Wow, they’ve really improved the graphics on Wii tennis.
No sooner had the Magpies won yesterday than they were out causing trouble in Footscray, swooping the dog.
Mind you the dog didn’t seem to mind.
I’m finding the situation in New Delhi fascinating.
For those outside the Commonwealth and/or who haven’t heard, the city is having enormous problems getting ready for the Commonwealth Games. Sure, there are always stories like this ahead of big events, but in this case, there’s been an apparent terrorist attack (several tourists injured in a gun attack on a bus on Sunday), complaints about the athletes’ village being incomplete and unhygienic, a bridge collapsed (also injuring a number of people, on Tuesday), and part of a venue ceiling collapsing (on Wednesday) — and the Games are due to start in about a week and a half.
As it happens, last week I noted season one of the satirical TV series The Games on sale for $10 and snapped it up. It pokes fun at the preparations for the Sydney 2000 Olympics, with things like the 100 metre running track they discover is too short, and the transport crisis meeting that’s cancelled because the traffic is so bad nobody can attend. But I don’t think it covers anything quite so serious as what’s going on in Delhi.
One of the reasons I find the Delhi problems interesting is that in my paid work, we deal with IT people in India, and I went to a briefing which covered some of the cultural differences. One of the things I was told is that the culture is one of pride, and wanting to be seen to be helpful and able to do the job… to the point where sometimes if someone is asked if they can get the job done, they’ll readily say “yes! No problems!” even when it’s going to be quite difficult and complicated, and just getting it finished is not a foregone conclusion.
It may be a simplistic way of looking at it, but I wonder if a bit of that has gone on with the Games.
Don’t get me wrong — I think it’d be great if the event goes off without major problems, proving that developing countries like India are able to meet the challenge, just as South Africa did earlier in the year with the World Cup.
But at present, you’d have to say it’s not looking great.
That tram must be really old… it still says “Telstra Dome.”
(Pic taken on Friday.)
I wonder how much it costs to get the old pre-digital/dot-matrix destination rolls re-done. Or indeed if there are many people who remember how to do it.
If your team is out, who are you going for?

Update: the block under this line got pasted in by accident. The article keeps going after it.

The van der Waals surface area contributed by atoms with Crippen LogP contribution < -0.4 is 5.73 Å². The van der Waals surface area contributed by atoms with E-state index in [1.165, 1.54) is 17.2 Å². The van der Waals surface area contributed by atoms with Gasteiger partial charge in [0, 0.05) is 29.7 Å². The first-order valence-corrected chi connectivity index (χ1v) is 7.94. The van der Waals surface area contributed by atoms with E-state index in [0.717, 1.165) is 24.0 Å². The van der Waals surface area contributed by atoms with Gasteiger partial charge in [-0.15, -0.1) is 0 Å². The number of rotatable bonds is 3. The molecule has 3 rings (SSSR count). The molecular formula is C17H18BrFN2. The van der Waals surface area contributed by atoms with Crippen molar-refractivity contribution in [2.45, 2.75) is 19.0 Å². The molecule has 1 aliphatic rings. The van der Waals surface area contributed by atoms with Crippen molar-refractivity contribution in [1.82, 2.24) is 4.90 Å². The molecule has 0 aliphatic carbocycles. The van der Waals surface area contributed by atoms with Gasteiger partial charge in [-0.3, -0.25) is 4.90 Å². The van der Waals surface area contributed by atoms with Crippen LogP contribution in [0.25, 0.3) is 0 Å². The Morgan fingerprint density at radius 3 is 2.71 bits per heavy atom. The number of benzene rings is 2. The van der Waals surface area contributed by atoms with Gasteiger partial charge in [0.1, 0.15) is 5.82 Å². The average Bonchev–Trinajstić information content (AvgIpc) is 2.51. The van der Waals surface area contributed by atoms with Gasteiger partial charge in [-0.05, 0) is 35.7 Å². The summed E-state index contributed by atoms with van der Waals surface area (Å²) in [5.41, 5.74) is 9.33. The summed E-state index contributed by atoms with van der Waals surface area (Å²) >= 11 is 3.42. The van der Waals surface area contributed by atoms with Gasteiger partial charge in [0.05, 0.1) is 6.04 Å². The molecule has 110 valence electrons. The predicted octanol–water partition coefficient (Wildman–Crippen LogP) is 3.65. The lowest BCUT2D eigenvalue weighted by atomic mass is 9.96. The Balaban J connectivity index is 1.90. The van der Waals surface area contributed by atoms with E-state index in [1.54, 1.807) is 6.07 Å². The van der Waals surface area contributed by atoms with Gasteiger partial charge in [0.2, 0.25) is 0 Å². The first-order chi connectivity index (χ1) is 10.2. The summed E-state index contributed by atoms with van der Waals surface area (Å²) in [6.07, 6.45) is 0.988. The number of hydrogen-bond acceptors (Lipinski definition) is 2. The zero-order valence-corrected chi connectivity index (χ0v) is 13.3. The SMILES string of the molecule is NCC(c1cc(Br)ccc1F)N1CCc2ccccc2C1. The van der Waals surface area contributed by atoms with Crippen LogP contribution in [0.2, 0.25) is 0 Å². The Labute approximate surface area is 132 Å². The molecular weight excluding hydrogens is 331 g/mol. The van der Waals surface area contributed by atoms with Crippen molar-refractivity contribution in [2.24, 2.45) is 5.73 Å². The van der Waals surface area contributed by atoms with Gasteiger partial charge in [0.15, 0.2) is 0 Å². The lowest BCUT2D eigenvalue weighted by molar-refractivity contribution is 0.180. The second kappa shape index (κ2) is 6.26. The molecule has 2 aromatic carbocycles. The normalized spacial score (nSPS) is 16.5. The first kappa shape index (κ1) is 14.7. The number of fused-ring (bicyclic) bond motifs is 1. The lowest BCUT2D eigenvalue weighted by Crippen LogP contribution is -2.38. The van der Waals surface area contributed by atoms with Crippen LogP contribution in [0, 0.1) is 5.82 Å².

First. I’m a Geelong fan, so I’m going for them, of course. Go Cats!
What of the others?
Equal second. I’d have rated the Dogs or the Saints equally. Both underdogs. I have a girlfriend who lives in Footscray, and a good friend who is a big Dogs fan, but I have a sister who goes for the Saints, and I grew up in St Kilda. Since the Saints won last night, they’d be my number two team this Finals season.
Besides, anybody but Collingwood.
You can hear the joy in Stephen Fry’s voice in this short audio post on the subject:
And this weekend my footy tips tanked with just 4 out of 8. With only one more round to go, I now have no chance of winning the Anthony Malloy “memorial” trophy, the truly horrible urn which once adorned my house for an entire year.
So at least there’s some good news from the weekend’s sport.
Was just watching the footy and noticed that the Sydney Swans have the initials of their old name — SMFC — on their jumpers near the back of the neck. Had previously noticed that the Bulldogs also have this — FFC.
Collingwood doesn’t seem to have it. How many other teams do? Is it a heritage thing? Only the teams that have changed their names? Maybe the footy experts reading will know.
Hmm, I wonder if there are present-day teams from Kerang or Korrumburra that go by the initials KFC.
It turns out there are actual documented rules for street cricket, which is popular on the sub-continent.
But at my place we’ve got our own version, which has evolved into a limited overs format that suits a short game after dinner for the three of us, though of course occasionally neighbours will join in.
6 balls per over. If there’s only three of us playing, this means the wicketkeeper and bowler swap after each over. The “pitch” is between the middle of our driveway and the middle of our neighbour’s driveway.
To make it fun and ensure everyone gets a good go at batting, each batsman gets at least two overs when they can’t go out. During these overs the batsman also can’t get run out; if this happens then the run doesn’t count.
On or after the 12th ball, the batsman can go out.
Overs for each batsman are limited according to the length allowed for the game. Four overs in total, with three players is about a half-hour game.
If the ball is knocked into a temporarily or permanently inaccessible spot (eg down a drain, into a hedge) then the batsman may earn a maximum of three runs, but he has to run them. (This whole game is to get all of us to have more exercise, so it’s not an automatic score.)
Cars stop play temporarily, of course.
I think that was all the rules. We don’t do LBW or wides or no-balls, at least not yet.
The result from last Thursday night’s game: Jeremy 10 runs, Daniel 8 runs, Isaac 6 runs. I think we were all bowled out; I don’t remember.